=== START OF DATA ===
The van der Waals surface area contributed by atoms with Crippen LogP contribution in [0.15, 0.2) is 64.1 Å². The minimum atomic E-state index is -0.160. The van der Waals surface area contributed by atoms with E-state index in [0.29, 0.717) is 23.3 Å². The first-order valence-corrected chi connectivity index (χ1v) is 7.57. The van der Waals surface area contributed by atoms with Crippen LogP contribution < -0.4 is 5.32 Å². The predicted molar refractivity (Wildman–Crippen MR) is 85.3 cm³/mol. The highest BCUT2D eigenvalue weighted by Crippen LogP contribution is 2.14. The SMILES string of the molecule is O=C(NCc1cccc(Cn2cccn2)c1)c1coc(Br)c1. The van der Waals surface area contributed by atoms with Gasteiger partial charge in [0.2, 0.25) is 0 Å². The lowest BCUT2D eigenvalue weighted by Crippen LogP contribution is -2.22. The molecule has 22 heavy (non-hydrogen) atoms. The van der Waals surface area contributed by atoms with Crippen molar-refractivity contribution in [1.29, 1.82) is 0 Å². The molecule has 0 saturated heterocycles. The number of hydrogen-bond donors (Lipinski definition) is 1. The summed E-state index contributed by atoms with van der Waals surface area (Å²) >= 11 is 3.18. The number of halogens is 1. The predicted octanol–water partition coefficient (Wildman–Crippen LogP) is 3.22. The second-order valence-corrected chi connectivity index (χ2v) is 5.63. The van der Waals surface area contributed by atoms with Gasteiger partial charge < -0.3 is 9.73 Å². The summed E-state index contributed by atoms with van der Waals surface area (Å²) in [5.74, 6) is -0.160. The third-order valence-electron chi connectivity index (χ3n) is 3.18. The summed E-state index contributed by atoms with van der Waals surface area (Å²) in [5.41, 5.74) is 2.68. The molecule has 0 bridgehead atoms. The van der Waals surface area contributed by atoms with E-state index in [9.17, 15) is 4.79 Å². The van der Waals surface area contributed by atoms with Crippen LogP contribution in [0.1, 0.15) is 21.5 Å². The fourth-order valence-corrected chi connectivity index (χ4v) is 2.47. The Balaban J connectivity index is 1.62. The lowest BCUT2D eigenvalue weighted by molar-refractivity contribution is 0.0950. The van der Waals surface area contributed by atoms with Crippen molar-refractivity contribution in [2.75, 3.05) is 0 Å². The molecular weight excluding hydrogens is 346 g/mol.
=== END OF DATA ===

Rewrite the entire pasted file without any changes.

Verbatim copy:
The van der Waals surface area contributed by atoms with Crippen LogP contribution in [0.15, 0.2) is 64.1 Å². The minimum atomic E-state index is -0.160. The van der Waals surface area contributed by atoms with E-state index in [0.29, 0.717) is 23.3 Å². The first-order valence-corrected chi connectivity index (χ1v) is 7.57. The van der Waals surface area contributed by atoms with Crippen LogP contribution < -0.4 is 5.32 Å². The predicted molar refractivity (Wildman–Crippen MR) is 85.3 cm³/mol. The highest BCUT2D eigenvalue weighted by Crippen LogP contribution is 2.14. The SMILES string of the molecule is O=C(NCc1cccc(Cn2cccn2)c1)c1coc(Br)c1. The van der Waals surface area contributed by atoms with Gasteiger partial charge in [0.2, 0.25) is 0 Å². The lowest BCUT2D eigenvalue weighted by Crippen LogP contribution is -2.22. The molecule has 22 heavy (non-hydrogen) atoms. The van der Waals surface area contributed by atoms with Crippen molar-refractivity contribution in [1.29, 1.82) is 0 Å². The molecule has 0 saturated heterocycles. The number of hydrogen-bond donors (Lipinski definition) is 1. The summed E-state index contributed by atoms with van der Waals surface area (Å²) >= 11 is 3.18. The number of halogens is 1. The predicted octanol–water partition coefficient (Wildman–Crippen LogP) is 3.22. The second-order valence-corrected chi connectivity index (χ2v) is 5.63. The van der Waals surface area contributed by atoms with Gasteiger partial charge < -0.3 is 9.73 Å². The summed E-state index contributed by atoms with van der Waals surface area (Å²) in [5.74, 6) is -0.160. The third-order valence-electron chi connectivity index (χ3n) is 3.18. The summed E-state index contributed by atoms with van der Waals surface area (Å²) in [5.41, 5.74) is 2.68. The molecule has 0 bridgehead atoms. The van der Waals surface area contributed by atoms with E-state index in [9.17, 15) is 4.79 Å². The van der Waals surface area contributed by atoms with Crippen LogP contribution in [0.1, 0.15) is 21.5 Å². The fourth-order valence-corrected chi connectivity index (χ4v) is 2.47. The Balaban J connectivity index is 1.62. The lowest BCUT2D eigenvalue weighted by molar-refractivity contribution is 0.0950. The van der Waals surface area contributed by atoms with Crippen molar-refractivity contribution in [2.75, 3.05) is 0 Å². The molecular weight excluding hydrogens is 346 g/mol.